While generally considered in bad taste, sometimes going over a superior’s head is necessary.
We see it every day at the American workplace. An employee at a lower level goes beyond their immediate manager in an attempt to have a suggestion taken into consideration, a document approved, a request granted, or other question resolved. In rare cases, the act is innocent, and the employee truly didn’t put much thought into taking an idea to an upper-level manager. Much more commonly, though, going over a boss’s head is a desperate, conscientious move to gain an approval that otherwise would surely have been stricken down, or perhaps was already stricken down by an immediate manager.
Going over someone’s head is also oftentimes a move made by a lower level employee to simply look better than their immediate supervisor, thereby making that person look bad or unfit for their role. The lower-level employee may even be gunning for their immediate supervisor’s job.
While the move frequently works and the employee is granted the permissions sought, they will have to deal with an angry supervisor who feels their authority is being disrespected. It has cost people jobs, created office friction and hostility, derails a team from achieving their goals, and creates lifelong enemies, yet it happens every day.
How do you decide if you should go over your boss’s head?
It all comes down to how badly you want something, really. Consider these scenarios when deciding if this risky move is right for you.
- How innocent is this? Sometimes we just go to the next-in-command without any thought. “Hmm, Mr. Rodgers didn’t like this plan, but maybe Mr. Cousins will!” Unless your honest response to being scolded by your boss is something along the lines of “Oh, no, I didn’t mean to go over your head! I’m so sorry!” then maybe you should think twice.
- How desperate are you? If the matter at hand is life-or-death, then yes, go for it. If Rod’s manager blew off his request to attend a trade show and it could mean the difference between closing a major deal or not, then it’s probably worth it for him to plead his case to the next-in-command.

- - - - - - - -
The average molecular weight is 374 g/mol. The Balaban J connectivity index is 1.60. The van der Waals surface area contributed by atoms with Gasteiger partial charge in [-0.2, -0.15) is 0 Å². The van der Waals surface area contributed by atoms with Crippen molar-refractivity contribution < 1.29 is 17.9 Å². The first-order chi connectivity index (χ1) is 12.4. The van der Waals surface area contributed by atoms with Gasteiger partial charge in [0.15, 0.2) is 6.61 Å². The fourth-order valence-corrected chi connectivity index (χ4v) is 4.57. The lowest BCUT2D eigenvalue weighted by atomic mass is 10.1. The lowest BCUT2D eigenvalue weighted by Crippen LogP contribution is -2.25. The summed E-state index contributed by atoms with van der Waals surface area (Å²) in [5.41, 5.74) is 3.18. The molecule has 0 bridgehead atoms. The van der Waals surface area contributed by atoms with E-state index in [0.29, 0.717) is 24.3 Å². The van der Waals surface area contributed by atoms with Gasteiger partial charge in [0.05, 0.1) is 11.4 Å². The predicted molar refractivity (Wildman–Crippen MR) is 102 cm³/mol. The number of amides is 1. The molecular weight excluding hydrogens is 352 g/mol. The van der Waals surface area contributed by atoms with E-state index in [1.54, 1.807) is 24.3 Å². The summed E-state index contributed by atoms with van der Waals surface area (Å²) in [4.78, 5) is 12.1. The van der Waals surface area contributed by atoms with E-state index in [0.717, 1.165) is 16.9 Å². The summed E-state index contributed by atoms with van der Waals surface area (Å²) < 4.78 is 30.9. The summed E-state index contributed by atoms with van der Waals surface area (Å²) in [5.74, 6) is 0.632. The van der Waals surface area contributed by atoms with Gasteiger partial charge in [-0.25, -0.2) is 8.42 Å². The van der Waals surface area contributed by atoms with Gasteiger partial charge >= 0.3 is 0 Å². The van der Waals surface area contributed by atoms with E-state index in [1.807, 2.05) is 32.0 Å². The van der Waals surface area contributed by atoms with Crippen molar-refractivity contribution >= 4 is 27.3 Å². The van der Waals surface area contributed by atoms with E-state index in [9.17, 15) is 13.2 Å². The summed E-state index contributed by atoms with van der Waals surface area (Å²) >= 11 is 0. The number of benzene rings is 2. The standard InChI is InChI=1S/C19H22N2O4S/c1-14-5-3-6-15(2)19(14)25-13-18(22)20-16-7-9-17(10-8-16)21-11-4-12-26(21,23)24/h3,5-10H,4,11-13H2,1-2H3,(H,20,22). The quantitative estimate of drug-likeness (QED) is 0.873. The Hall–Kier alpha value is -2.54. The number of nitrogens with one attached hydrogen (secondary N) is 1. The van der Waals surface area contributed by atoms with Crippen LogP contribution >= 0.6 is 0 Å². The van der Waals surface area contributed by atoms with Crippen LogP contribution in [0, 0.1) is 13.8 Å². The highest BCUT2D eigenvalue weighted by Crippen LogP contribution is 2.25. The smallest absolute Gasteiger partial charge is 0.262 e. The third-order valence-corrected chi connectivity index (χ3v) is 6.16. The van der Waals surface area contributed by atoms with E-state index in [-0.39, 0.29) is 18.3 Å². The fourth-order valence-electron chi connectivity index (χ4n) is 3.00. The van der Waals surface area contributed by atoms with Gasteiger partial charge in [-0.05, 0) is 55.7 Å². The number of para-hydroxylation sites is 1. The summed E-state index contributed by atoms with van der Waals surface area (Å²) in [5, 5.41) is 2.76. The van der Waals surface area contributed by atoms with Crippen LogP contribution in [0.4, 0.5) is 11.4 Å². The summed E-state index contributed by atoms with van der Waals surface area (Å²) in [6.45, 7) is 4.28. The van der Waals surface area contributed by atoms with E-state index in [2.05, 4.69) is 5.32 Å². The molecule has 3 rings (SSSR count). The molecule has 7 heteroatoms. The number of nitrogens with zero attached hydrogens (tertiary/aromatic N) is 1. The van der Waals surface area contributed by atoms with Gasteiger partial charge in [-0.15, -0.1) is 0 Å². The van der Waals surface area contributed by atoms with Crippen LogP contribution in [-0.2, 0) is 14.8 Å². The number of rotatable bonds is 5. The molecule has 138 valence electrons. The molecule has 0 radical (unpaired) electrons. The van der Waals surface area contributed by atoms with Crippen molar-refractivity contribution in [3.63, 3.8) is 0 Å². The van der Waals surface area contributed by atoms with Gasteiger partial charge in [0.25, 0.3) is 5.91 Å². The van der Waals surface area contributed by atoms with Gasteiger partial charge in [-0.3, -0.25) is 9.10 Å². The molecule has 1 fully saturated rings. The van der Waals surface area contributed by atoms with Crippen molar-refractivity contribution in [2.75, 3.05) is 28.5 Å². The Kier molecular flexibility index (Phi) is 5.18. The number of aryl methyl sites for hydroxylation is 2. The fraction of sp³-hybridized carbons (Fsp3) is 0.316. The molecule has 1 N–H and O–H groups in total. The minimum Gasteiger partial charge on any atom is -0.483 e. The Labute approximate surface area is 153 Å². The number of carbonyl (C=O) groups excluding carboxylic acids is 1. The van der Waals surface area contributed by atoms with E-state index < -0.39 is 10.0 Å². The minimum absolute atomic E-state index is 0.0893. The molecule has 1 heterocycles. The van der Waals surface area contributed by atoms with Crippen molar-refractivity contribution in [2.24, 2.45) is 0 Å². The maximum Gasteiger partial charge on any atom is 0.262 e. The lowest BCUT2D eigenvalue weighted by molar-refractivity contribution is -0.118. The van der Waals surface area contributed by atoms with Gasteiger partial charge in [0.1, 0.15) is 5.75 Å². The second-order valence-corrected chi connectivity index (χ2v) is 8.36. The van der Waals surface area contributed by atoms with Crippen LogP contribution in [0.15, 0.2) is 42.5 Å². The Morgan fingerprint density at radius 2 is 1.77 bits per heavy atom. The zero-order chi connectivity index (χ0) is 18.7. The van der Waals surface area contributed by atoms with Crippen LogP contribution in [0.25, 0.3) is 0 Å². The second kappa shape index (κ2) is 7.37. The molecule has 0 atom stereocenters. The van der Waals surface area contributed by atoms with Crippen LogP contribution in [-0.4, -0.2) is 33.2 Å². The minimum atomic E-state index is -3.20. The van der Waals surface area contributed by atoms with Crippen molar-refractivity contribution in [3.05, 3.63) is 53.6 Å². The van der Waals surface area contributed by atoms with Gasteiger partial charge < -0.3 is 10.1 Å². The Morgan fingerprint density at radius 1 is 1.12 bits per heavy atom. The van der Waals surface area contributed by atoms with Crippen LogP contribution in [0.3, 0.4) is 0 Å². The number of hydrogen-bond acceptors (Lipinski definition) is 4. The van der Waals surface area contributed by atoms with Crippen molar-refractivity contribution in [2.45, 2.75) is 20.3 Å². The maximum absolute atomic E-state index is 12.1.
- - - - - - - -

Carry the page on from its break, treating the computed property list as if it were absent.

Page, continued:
- How angry are you? If your manager upset you with their short, stern response to a question, proposal, or assignment, maybe you feel like it’s worth it to risk their wrath and go over their head. If Bob worked for two weeks on a presentation and his boss simply said “Total do-over!” maybe he should run it up the ladder.
- How “big picture” is the matter at hand? If you’re mopey about being told “no” on a design you made, but have no real intention of making a bigger play for your boss’s job, a big raise, or more input in the company, then perhaps take a step back and reconsider. Going over a boss’s head should probably be reserved for making a bigger play career-wise rather than a single project.
- How under-qualified is your boss? If the whole idea of going over your boss’s head is to show his/her boss how dumb they are, then maybe going over their head is a good idea. If Jennie’s boss is completely incompetent, how will Jenny ever get ahead? “I showed the TS-55 layouts to Mr. Bradbury, and he said the H-rod would never fit below the quick-grind shaft. But I accounted for the slag of the north cut holes, and it does fit! See?”
- How badly do you want your boss’s job? Likewise, if you truly feel you’d be better at your boss’s job than they are, maybe it’s time to go over their head and see. Sometimes, upper management will see these things for themselves over time, but other times it just has to be set in front of them. If Darryl’s boss is a total slacker, maybe go over his head. “Mr. Botts, I don’t mean to throw Chip under the bus, but he blew off early for the day to play golf and I need someone to sign off on these blueprints I designed all by myself.”
- How sure are you your boss’s boss is going to be cool with this? If all else checks out, you should consider how close your boss and his/her boss are. Is Mrs. Tittlesworth going to be cool with you going directly to her when it’s understood you report to Mrs. Bell? If you think their response might be a redirect back to your boss, now you look like a devious employee trying to create chaos, actually hurting you in the long run.
The bottom line is that no boss wants their subordinates going directly to their superiors. Simply put, when all is said and done, someone is going to wind up looking bad. A typical response to a boss finding out that you went over their head, especially after their decision had already been made, is certain to be anger, or in some instances maybe hurt feelings. Unless you feel that going over the boss’s head is a long-term, big-picture win for you career-wise, you might want to take a step back and try reasoning with your own boss again.
My Hot Take
In my 12.5 years of professional marketing work, I can’t specifically recall a time where I egregiously went over a boss’s head. No doubt these types of things happened more often a decade ago at my first job, when I could have seen myself taking a rejected project to the next-in-line and hoping to win their approval.